An alliance between dogs and humans against a barbaric and illegal practice
The use of poisoned baits is one of the most serious threats to the conservation of the wolf, but it also represents a risk for many other wild species as well as for companion animals, such as dogs and cats, which could inadvertently become victims. For this reason, in Lombardy – as in other areas of the LIFE WolfAlps EU Project – the establishment of Anti-poison Dog Units has been planned. In particular, the Anti-poison Dog Units currently foreseen in Lombardy are two: one is managed directly by the Comando Unità Forestali, Ambientali e Agroalimentari dell’Arma dei Carabinieri/Comando Regione Lombardia, the other is the result of an ad hoc collaboration between Regione Lombardia and the Provincial Police of Brescia, project supporter.
After a training course, which included a meeting at the Parco dei Colli di Bergamo organised by the CUFAA on 1 March, the Units are already operational in the area.
On 3 March, after residents reported the presence of ‘bait baits’, the green areas of Gardone Valtrompia, in the Brescia area, were cleared by the Anti-poison Dog Unit, the result of collaboration between the Brescia Provincial Police and the Lombardy Region. The Gardone officers were joined by Sole, a male drahtaar (a German breed of hard-coated stationary dog), trained to detect bait, and his handler Paolo Tavelli, a Provincial Police officer. The intervention led to the recovery of several pieces of meat, probably stuffed with poison (the findings are now being examined by the Zooprophylactic Institute of Brescia), the prompt collection of potentially dangerous material and the start of investigations which, in less than a week, made it possible to identify and report a resident. Fortunately, the investigations revealed that only one dog had ingested toxic substances: having undergone veterinary treatment, it did not suffer any serious consequences.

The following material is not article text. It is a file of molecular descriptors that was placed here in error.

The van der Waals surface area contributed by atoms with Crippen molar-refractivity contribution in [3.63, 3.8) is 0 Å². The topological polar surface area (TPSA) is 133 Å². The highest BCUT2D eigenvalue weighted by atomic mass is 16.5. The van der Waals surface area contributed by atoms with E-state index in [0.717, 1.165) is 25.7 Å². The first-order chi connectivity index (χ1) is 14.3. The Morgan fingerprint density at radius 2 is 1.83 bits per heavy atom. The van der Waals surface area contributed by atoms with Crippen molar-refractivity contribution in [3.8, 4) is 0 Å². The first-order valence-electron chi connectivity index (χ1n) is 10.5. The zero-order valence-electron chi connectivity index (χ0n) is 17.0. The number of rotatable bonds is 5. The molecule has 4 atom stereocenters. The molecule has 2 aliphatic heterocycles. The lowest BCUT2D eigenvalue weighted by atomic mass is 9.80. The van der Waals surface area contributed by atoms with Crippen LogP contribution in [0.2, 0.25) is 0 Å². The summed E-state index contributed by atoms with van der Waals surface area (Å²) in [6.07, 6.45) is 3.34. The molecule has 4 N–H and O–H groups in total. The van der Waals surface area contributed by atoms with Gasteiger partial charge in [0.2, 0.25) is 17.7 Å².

For more information on APDUs, click here.